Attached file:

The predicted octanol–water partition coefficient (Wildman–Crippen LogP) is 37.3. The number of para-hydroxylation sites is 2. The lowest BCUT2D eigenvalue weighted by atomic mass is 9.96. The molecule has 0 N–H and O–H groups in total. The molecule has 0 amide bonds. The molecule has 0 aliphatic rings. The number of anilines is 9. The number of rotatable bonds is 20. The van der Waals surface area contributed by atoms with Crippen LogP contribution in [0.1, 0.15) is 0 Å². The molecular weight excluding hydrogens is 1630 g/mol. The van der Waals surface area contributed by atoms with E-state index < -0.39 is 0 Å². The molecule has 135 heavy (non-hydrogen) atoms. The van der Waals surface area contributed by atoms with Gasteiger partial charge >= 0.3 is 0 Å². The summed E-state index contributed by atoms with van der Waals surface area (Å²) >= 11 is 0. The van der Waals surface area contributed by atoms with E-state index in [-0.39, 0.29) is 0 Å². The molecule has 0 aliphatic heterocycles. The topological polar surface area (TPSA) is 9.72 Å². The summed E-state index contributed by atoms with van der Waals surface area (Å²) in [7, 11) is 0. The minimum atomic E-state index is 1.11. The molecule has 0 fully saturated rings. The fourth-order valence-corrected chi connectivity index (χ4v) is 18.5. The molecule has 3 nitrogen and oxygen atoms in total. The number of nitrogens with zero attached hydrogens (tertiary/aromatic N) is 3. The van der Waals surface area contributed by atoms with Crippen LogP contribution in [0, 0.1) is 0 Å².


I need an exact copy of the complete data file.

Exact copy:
The predicted octanol–water partition coefficient (Wildman–Crippen LogP) is 37.3. The number of para-hydroxylation sites is 2. The lowest BCUT2D eigenvalue weighted by atomic mass is 9.96. The molecule has 0 N–H and O–H groups in total. The molecule has 0 amide bonds. The molecule has 0 aliphatic rings. The number of anilines is 9. The number of rotatable bonds is 20. The van der Waals surface area contributed by atoms with Crippen LogP contribution in [0.1, 0.15) is 0 Å². The molecular weight excluding hydrogens is 1630 g/mol. The van der Waals surface area contributed by atoms with E-state index < -0.39 is 0 Å². The molecule has 135 heavy (non-hydrogen) atoms. The van der Waals surface area contributed by atoms with Gasteiger partial charge >= 0.3 is 0 Å². The summed E-state index contributed by atoms with van der Waals surface area (Å²) >= 11 is 0. The van der Waals surface area contributed by atoms with E-state index in [-0.39, 0.29) is 0 Å². The molecule has 0 aliphatic heterocycles. The topological polar surface area (TPSA) is 9.72 Å². The summed E-state index contributed by atoms with van der Waals surface area (Å²) in [7, 11) is 0. The minimum atomic E-state index is 1.11. The molecule has 0 fully saturated rings. The fourth-order valence-corrected chi connectivity index (χ4v) is 18.5. The molecule has 3 nitrogen and oxygen atoms in total. The number of nitrogens with zero attached hydrogens (tertiary/aromatic N) is 3. The van der Waals surface area contributed by atoms with Crippen LogP contribution in [0, 0.1) is 0 Å².